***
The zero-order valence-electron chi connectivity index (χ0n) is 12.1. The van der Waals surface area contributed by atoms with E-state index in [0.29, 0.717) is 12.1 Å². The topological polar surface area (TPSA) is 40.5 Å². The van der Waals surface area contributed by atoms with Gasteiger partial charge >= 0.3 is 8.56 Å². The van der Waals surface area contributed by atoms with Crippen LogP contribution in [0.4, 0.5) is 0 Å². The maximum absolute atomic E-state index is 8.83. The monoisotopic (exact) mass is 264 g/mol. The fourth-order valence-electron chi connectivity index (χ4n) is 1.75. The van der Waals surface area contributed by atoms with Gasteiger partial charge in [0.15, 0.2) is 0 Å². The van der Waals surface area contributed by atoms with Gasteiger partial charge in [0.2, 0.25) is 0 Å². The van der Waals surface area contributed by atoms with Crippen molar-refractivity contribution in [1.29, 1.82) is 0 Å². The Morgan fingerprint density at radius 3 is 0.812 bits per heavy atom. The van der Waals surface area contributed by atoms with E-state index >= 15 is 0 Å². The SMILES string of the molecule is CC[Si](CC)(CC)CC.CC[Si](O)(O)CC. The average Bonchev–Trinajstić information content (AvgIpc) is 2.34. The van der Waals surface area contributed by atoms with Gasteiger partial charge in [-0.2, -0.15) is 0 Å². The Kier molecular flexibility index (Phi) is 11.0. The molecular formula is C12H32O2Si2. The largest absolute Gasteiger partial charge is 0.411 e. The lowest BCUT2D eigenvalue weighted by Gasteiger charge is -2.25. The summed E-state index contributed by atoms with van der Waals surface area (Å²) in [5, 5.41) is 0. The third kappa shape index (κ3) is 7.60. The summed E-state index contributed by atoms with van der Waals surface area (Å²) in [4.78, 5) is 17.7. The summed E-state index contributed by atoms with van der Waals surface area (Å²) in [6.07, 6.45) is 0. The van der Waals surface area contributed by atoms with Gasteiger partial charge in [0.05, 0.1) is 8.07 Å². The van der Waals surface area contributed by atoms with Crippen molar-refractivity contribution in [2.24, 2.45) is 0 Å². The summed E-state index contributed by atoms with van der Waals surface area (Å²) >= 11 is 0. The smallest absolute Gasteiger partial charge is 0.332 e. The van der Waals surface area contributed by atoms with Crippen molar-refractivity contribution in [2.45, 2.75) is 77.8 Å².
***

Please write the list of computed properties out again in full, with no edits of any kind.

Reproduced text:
The zero-order valence-electron chi connectivity index (χ0n) is 12.1. The van der Waals surface area contributed by atoms with E-state index in [0.29, 0.717) is 12.1 Å². The topological polar surface area (TPSA) is 40.5 Å². The van der Waals surface area contributed by atoms with Gasteiger partial charge >= 0.3 is 8.56 Å². The van der Waals surface area contributed by atoms with Crippen LogP contribution in [0.4, 0.5) is 0 Å². The maximum absolute atomic E-state index is 8.83. The monoisotopic (exact) mass is 264 g/mol. The fourth-order valence-electron chi connectivity index (χ4n) is 1.75. The van der Waals surface area contributed by atoms with Gasteiger partial charge in [0.15, 0.2) is 0 Å². The van der Waals surface area contributed by atoms with Gasteiger partial charge in [0.2, 0.25) is 0 Å². The van der Waals surface area contributed by atoms with Crippen molar-refractivity contribution in [1.29, 1.82) is 0 Å². The Morgan fingerprint density at radius 3 is 0.812 bits per heavy atom. The van der Waals surface area contributed by atoms with E-state index >= 15 is 0 Å². The SMILES string of the molecule is CC[Si](CC)(CC)CC.CC[Si](O)(O)CC. The average Bonchev–Trinajstić information content (AvgIpc) is 2.34. The van der Waals surface area contributed by atoms with Gasteiger partial charge in [-0.2, -0.15) is 0 Å². The Kier molecular flexibility index (Phi) is 11.0. The molecular formula is C12H32O2Si2. The largest absolute Gasteiger partial charge is 0.411 e. The lowest BCUT2D eigenvalue weighted by Gasteiger charge is -2.25. The summed E-state index contributed by atoms with van der Waals surface area (Å²) in [5, 5.41) is 0. The third kappa shape index (κ3) is 7.60. The summed E-state index contributed by atoms with van der Waals surface area (Å²) in [4.78, 5) is 17.7. The summed E-state index contributed by atoms with van der Waals surface area (Å²) in [6.07, 6.45) is 0. The van der Waals surface area contributed by atoms with Gasteiger partial charge in [0.05, 0.1) is 8.07 Å². The van der Waals surface area contributed by atoms with Crippen molar-refractivity contribution in [2.24, 2.45) is 0 Å². The summed E-state index contributed by atoms with van der Waals surface area (Å²) >= 11 is 0. The smallest absolute Gasteiger partial charge is 0.332 e. The van der Waals surface area contributed by atoms with Crippen molar-refractivity contribution in [2.45, 2.75) is 77.8 Å².